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I would like an explanation of difference for example between this declaration:

class Clazz(param1: String, param2: Integer)

and this one:

class Clazz(param1: String)(param2: Integer)

Does second declaration affect just the way of instantiating the objects or is there any deeper reason I don't know about.

One reason I thought about would be multiple variable length of parameters for example:

class Clazz(param1: String*)(param2: Integer*)

So are there any others?

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up vote 11 down vote accepted

#1 Type inference. It goes from left to right and is done per parameter list.

scala> class Foo[A](x: A, y: A => Unit)
defined class Foo

scala> new Foo(2, x => println(x))
<console>:24: error: missing parameter type
              new Foo(2, x => println(x))

scala> class Foo[A](x: A)(y: A => Unit)
defined class Foo

scala> new Foo(2)(x => println(x))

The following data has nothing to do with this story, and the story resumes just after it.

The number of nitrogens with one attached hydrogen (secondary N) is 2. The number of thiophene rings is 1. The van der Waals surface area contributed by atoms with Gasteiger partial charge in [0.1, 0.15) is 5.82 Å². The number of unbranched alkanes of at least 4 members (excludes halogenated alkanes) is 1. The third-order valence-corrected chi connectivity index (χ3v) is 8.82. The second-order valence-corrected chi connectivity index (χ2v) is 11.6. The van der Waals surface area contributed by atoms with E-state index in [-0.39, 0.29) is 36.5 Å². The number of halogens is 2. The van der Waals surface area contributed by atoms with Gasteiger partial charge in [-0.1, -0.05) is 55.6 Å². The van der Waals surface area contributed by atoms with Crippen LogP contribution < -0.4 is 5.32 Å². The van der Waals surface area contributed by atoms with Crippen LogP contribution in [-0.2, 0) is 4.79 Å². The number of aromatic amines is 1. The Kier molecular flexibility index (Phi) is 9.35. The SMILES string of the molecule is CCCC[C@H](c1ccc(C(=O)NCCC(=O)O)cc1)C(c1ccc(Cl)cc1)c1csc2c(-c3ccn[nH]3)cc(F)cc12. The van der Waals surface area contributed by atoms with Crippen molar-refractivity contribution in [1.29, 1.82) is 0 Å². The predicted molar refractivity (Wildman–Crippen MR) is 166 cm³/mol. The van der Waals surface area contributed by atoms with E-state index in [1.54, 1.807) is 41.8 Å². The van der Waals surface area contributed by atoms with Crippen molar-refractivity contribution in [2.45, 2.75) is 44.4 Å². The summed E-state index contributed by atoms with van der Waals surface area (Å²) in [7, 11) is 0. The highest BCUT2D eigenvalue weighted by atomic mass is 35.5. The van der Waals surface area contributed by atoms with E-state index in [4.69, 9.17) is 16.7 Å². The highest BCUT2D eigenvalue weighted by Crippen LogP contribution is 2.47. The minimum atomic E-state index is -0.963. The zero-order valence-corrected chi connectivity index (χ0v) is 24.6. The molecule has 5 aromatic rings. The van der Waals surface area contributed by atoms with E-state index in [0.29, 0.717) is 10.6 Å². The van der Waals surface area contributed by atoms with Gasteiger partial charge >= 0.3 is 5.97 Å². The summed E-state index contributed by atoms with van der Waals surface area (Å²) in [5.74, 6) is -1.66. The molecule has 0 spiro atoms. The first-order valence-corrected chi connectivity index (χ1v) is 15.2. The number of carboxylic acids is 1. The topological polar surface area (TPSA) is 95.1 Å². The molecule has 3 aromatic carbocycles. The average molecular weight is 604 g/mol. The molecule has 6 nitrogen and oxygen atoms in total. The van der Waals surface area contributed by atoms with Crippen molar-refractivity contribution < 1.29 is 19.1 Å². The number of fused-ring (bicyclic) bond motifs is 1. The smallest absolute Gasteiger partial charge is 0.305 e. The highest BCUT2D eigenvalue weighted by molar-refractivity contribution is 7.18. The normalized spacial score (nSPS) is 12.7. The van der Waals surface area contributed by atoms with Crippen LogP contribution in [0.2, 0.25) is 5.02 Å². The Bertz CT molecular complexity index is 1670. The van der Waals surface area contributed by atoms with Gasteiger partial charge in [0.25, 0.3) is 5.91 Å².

res22: Foo[Int] = Foo@4dc1e4

#2 Implicit parameter list.

scala> class Foo[A](x: A)(implicit ord: scala.Ordering[A]) {
     |   def compare(y: A) =, y)
     | }
defined class Foo

scala> new Foo(3)
res23: Foo[Int] = Foo@965701

scala> res23 compare 7
res24: Int = -1

scala> new Foo(new {})
<console>:24: error: No implicit Ordering defined for java.lang.Object.
              new Foo(new {})
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In the second version you are declaring a curried primary constructor for Clazz. So the difference between the two versions is the same as difference between "normal" and curried functions in Scala, i.e.

def foo(param1: String, param2: Int)

def foo(param1: String)(param2: Int)

Most of the time both declarations can be used interchangeably but if you often need to curry function then it makes more sense to declare it in curried form. Note you can also convert a normal function or even constructor into a curried form, for e.g you could transform your normal Clazz constructor into curried form using this:

(new Clazz(_, _)).curried

You also need multiple parameter lists if you are passing an implicit value (as the keyword implicit applies to the complete parameter list)

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